Simone Mattar’s 2013 “I Eat Therefore I Think” has been the largest, most sophisticated and intricate of her gastroperformances to date. After 10 years designing cafeterias for SESC, Mattar approached them with a proposed gastroperformance tour-de-force for which SESC agreed to give all logistic, research and sponsorship support. With total freedom to create, Mattar has been able to bring forward her distinctive vision of Brazil’s truly enormous and largely untapped gastronomic possibilities, interwoven by a multifaceted, critical and often humorous look at some of the country’s umpteen wonders. In “I Eat Therefore I Think”, she introduces gastronomy as an expressive medium like no one has done before: she has created a dining experience where irony and history, Brazilian exotica and memorabilia, music and dance, text and wordplay, all intermingle and swirl around taste and texture –that is, food.
We are treated to a nine-course dinner where each course points to a foundational event in Brazil’s history, or builds up on one of its myriad cultural features. The menu swallows Brazilian references and brings them back up to be concocted into a unique identity, exactly like Brazil has always done: the country goes back to itself as food, and is aware of itself through food. An indigenous legend on the creation of cassava –a Brazilian staple since pre-Columbian times– becomes an edible light fixture with filigreed native inscriptions; the killing and eating of Dom Sardinha, the first Bishop of Brazil, by a Northeastern cannibal tribe in 1556 becomes a sardine-based delicacy shaped like a human head, sided by an edible excerpt of the 1928 Cannibalist Manifesto by the Brazilian Modernist Art movement; a questioning look at the “banana republic” epithet for a country originally brimming with precious metals becomes a fake golden banana –reminiscent of Carmen Miranda’s golden outfit– filled with a delicious cheese-and-banana mousse and lying on top of a custom-made rococo stand inscribed with a wry phrase about the country selling itself as cheap as bananas. Those and six other masterpieces of convergent artistry, research, thoughtfulness, criticism, cultural sensitivity and, obviously, epicureanism which completely obliterate facile fast food fares and discard standard international menus are laid out in turns on a table for 30 diners in two-hour sessions, each course prefaced by a short music-and-dance vignette taken from Brazil’s vertiginously vast folk repertoire.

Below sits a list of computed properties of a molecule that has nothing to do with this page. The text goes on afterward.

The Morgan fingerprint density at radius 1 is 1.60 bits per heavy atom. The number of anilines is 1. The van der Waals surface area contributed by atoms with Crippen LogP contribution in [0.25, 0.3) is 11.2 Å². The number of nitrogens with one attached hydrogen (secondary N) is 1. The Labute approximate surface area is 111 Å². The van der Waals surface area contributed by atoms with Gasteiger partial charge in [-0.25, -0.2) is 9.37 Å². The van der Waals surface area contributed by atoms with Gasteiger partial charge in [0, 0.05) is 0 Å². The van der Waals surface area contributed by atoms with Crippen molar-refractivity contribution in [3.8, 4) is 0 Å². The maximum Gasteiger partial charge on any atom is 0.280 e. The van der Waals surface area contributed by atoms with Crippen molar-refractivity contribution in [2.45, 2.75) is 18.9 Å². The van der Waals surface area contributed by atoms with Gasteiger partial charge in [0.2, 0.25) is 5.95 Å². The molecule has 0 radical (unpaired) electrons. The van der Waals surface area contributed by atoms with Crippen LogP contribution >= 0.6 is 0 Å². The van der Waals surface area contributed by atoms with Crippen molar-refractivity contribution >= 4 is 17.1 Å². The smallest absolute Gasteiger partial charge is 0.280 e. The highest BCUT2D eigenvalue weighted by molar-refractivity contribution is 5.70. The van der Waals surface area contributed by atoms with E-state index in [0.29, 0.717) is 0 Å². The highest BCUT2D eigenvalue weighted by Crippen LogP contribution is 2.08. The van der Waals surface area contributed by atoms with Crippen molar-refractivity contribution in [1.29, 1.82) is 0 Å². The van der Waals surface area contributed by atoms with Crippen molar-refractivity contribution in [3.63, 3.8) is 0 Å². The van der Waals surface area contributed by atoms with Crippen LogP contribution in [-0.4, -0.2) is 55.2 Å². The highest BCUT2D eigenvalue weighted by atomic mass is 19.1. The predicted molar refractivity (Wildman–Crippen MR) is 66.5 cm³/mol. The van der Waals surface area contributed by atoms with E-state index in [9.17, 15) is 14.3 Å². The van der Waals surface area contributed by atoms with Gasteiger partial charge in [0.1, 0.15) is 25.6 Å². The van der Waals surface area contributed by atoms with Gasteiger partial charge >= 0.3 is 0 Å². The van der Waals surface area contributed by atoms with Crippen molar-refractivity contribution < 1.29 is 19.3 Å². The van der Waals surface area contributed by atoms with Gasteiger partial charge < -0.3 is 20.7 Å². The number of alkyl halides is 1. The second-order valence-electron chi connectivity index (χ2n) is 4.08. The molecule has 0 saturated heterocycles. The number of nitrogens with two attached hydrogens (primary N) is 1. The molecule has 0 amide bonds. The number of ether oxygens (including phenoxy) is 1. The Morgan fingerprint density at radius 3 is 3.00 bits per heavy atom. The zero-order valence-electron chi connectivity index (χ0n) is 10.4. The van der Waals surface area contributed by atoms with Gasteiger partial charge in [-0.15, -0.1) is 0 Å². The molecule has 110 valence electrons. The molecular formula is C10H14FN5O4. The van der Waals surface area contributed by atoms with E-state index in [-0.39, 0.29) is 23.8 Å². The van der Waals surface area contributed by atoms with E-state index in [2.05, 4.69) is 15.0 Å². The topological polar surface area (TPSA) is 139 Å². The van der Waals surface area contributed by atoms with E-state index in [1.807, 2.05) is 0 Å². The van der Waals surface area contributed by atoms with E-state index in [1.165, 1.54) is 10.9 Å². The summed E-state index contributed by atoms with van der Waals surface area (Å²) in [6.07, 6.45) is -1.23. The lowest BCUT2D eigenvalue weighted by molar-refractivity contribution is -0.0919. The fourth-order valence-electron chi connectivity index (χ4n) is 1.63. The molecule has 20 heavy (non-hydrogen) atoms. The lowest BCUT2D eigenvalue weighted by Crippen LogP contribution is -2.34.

The nine-course menu:
• The Indian Legend of the Cassava: Duck marinated in tucupi-based arubé sauce, with sautéed cassava and egg farofa; sided with liquid tacacá pastry and jambu flower; edible light fixture made from crunchy cassava.
• The Bishop’s Head: Human head made from grilled sardine mousse, sided with crunchy crostata and açaí paper.
• The Royal Dream – Monarchy’s Last Ball: Doughnut-like pastry (called ‘dream’ in Portuguese), savory rather than sweet, lined with codfish and green olives, filled with crab foam and iquiriba mayonnaise; crown made from tomato and crunchy garlic; resting on codfish with smoked maxixe blades and seafood.
• Saintly Food – Afro-Brazilian Religions: Edible paper and offerings of cará, shrimp and garlic flower for Iemanjá; palm wine and okra for Ogum; capon chicken and aromatic chili for Exu; centered by a translucent caramel ball filled with smoke from cloves, cinnamon and obi shells; lined with acaçá (white corn and lemon); sided with vatapá sauce and acarajé farofa.
• Messianic Rebel Banditry: Glazed goat shoulder, cateto rice (squash water, beef stock, clarified butter and half-matured cheese), sided with paçoca-de-pilão (dried meat and cassava flour with clarified butter), prickly pear jelly, with peanut cake and purslane.
• Bone Craftwork: Limestone-smoked squash cubes , filled with rib ragu and squash cream with canasta cheese; sided with mate-herb chimichurri.
• The Price of Bananas: A banana-shaped cover of gold-dyed cinnamon filled with cheese, butter, banana mousse and candied banana.
• The Holy Spirt: A print of chili-seasoned chocolate, painted red, filled with chocolate cake, cupuaçu candy, baru nuts and crunchy araçá.
• The Brazilian Tray: Paçoca mousse tartlet stuffed with paçoca mousse and farofa , guava cream, cottage cheese in a white chocolate shell bathed in milk chocolate; guava paper, dyed sweet popcorn, jabuticaba candy and lace made from graviola.